Every year, the Internal Revenue Service (IRS) issues reminders to avoid tax season scams. And every year, the masterminds behind these scams continue to defraud honest taxpayers with convincing frauds that mimic authentic options for filing and paying taxes or receiving tax refunds.
In this article, learn about some of the most prevalent tax season scams for this year and how to spot the signs so you don’t get scammed.
Scam 1: The scary IRS phone call scam.
While just a handful (between 0.50 and 0.86 percent) of tax returns trigger IRS audits annually, knowing this doesn’t seem to lessen our fear of being audited. In fact, some people are so afraid of the IRS they actually don’t file their taxes at all in the hopes of going unnoticed (note to the reader: this is not a good strategy since the IRS usually notices!).
Scammers take full advantage of this well-documented fear of the IRS with their “scary IRS phone call” scam.
In this scam, the scammer phones you and pretends to be someone from the IRS. They then proceed to inform you that you owe lots of money and that if you don’t pay you may (fill in your worst fear here). For some people, that worst fear is getting deported or sued and for others it is going to jail or getting their drivers license revoked or getting fined for every cent in their bank account.
The scammers will often follow up this phone call with a second call from a fake police officer who threatens to do whatever the scammer just told you would be done if you didn’t pay up. The IRS states that if you get a phone call like this, just hang up. No one from the IRS will ever call you in this manner and threaten you over the phone.
Scam 2: The fake tax preparer scam.
The IRS officially calls this scam “Return Preparer Fraud,” but really it is just a scam artist hanging out a fake shingle and saying they are qualified to do taxes when they aren’t.
Of course, most people who get caught up in this scam don’t stop long enough to check credentials in their headlong dash towards the speedy, low-cost tax prep and huge, fast refund that is being dangled in front of them.
But if you don’t do your due diligence in advance, it is the fake tax preparer who wins as they walk away with your refund and often, some fat fees along with that. Sometimes the result is even worse, since you have likely handed over all of your personal and financial data plus your social security number to the scammer, who can then turn around and use it for identity theft purposes.
Luckily, there are some ways to verify if the tax preparer is who they say they are. The IRS provides a database you can use to be sure the tax preparer you select is qualified to do your taxes.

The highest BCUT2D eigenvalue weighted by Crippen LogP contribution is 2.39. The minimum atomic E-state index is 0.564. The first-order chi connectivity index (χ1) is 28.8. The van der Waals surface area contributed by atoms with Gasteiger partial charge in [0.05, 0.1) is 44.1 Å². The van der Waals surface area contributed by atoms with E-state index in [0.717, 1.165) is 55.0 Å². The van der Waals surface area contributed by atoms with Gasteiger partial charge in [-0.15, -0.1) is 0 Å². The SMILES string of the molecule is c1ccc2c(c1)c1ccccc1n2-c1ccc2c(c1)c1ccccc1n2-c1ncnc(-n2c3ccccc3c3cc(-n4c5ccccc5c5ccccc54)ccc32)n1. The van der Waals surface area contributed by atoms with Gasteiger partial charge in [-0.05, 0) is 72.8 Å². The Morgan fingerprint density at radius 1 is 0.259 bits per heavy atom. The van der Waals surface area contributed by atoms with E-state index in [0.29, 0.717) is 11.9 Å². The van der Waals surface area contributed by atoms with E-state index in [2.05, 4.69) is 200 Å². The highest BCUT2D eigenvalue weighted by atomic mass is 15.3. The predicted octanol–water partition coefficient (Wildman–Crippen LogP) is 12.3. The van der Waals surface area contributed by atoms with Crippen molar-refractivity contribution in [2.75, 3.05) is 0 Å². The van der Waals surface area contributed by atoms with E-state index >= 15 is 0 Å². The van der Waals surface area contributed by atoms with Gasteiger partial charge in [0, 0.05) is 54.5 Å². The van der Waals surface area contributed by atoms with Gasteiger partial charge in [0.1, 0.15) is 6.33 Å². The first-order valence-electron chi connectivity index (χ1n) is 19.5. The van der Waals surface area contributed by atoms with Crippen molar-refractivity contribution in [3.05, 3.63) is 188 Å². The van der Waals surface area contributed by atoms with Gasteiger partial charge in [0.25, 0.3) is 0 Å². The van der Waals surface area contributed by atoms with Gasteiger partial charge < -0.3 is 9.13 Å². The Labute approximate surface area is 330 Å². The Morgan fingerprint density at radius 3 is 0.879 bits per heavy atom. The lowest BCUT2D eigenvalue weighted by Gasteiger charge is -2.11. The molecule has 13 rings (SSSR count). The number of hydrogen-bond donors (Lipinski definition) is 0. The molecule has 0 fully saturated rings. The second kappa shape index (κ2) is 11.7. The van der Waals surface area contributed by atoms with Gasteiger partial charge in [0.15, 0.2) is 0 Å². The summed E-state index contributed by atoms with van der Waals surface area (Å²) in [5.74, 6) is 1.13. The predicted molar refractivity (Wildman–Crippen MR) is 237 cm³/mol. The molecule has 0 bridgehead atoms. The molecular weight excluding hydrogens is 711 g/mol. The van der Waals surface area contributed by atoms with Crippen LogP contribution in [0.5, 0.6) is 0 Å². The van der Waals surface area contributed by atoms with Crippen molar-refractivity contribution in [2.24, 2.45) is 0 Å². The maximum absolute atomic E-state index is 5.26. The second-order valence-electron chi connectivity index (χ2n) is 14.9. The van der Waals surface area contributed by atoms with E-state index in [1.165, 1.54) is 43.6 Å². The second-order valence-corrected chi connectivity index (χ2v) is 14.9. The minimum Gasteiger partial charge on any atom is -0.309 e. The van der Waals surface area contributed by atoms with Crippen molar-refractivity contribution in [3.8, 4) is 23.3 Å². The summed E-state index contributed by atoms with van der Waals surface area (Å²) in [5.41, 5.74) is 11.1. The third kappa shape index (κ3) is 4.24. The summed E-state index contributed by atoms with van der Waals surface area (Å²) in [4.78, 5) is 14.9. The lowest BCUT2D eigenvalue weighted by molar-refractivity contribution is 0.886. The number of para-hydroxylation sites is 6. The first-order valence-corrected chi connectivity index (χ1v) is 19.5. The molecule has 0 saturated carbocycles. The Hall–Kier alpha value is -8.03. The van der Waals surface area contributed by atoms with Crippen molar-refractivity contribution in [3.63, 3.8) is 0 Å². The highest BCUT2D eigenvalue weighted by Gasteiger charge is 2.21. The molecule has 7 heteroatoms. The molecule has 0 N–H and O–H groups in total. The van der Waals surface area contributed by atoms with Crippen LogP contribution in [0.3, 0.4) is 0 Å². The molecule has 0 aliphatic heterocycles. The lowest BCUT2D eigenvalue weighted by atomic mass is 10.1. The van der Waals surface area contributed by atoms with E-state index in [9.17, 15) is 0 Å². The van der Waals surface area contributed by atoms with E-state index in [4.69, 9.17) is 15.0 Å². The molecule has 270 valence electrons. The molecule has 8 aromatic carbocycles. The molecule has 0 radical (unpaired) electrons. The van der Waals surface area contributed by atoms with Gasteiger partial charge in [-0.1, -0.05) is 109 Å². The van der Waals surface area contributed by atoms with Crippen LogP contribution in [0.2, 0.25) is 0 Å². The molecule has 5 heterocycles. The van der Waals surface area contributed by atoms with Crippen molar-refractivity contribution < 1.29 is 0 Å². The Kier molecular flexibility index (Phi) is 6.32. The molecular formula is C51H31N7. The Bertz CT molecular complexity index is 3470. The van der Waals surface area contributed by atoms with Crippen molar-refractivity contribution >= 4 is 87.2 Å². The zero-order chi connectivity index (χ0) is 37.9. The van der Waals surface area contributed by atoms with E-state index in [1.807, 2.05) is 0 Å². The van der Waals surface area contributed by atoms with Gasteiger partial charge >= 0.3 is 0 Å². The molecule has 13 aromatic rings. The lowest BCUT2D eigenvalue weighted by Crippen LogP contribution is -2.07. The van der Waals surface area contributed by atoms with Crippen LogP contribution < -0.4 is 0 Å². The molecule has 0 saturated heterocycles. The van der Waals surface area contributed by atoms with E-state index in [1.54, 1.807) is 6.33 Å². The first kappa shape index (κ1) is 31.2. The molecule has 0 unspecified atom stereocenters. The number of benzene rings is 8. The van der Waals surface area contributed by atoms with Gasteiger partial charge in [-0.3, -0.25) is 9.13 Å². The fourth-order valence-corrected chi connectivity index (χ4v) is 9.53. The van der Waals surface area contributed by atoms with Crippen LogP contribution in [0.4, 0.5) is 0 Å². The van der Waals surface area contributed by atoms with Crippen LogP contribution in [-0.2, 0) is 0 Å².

Scam 3: The phishing scam.
“Phishing” is a funny word to wrap your head around. But really, you could just translate it in your mind to mean “fishing,” as in “fishing for information,” and you would have the perfect understanding of the scammers’ intent.
Phishing scams are designed to facilitate identity theft. The scammers’ goal is to send you an official-looking email or website link that prompts you to input sensitive personal or financial data.
The really terrifying phishing scams send you an “official” IRS email stating you made mistakes on your taxes or didn’t get the full refund you are entitled to. Not surprisingly, these scams work pretty well because
a) you don’t want any more interaction with the IRS than is absolutely necessary, and
b) you want every cent of the refund money you are entitled to receive.
The only real defense you have against phishing scams at tax time is to double-check the authenticity of the email or link you receive.
Scam 4: The high fees in exchange for fast refunds scam.
Finally, this scam banks on your need to get your hands on any IRS refund money fast. Yes, you may pay a bit (or a lot) extra to get your refund expedited, but it sure will be worth it when you have your refund in hand while everyone else is still waiting for a check in the mail.
Unfortunately, most of the time you won’t see a dime of your refund, or if you do you will have paid out as much as 10 percent of it in fees before it arrives. Sometimes the scammer will also offer you a “refund anticipation loan.” Here, beware if any so-called tax “professional” offers to give you early access to your refund in exchange for paying them an upfront fee!
Worst case scenario, if you elect to receive a refund check in the mail you may end up waiting a few weeks. This is still far cheaper in the long run than letting a scammer get their hands on your money and personal information.
These four scams represent some of the most all-time successful and prevalent tax time scams going on today. But they certainly do not represent all possible tax time scams you may encounter.
So just stay vigilant and be sure to contact the IRS or your state certified public accountant association to verify whether the individual or information is worth your time, your funds and your trust.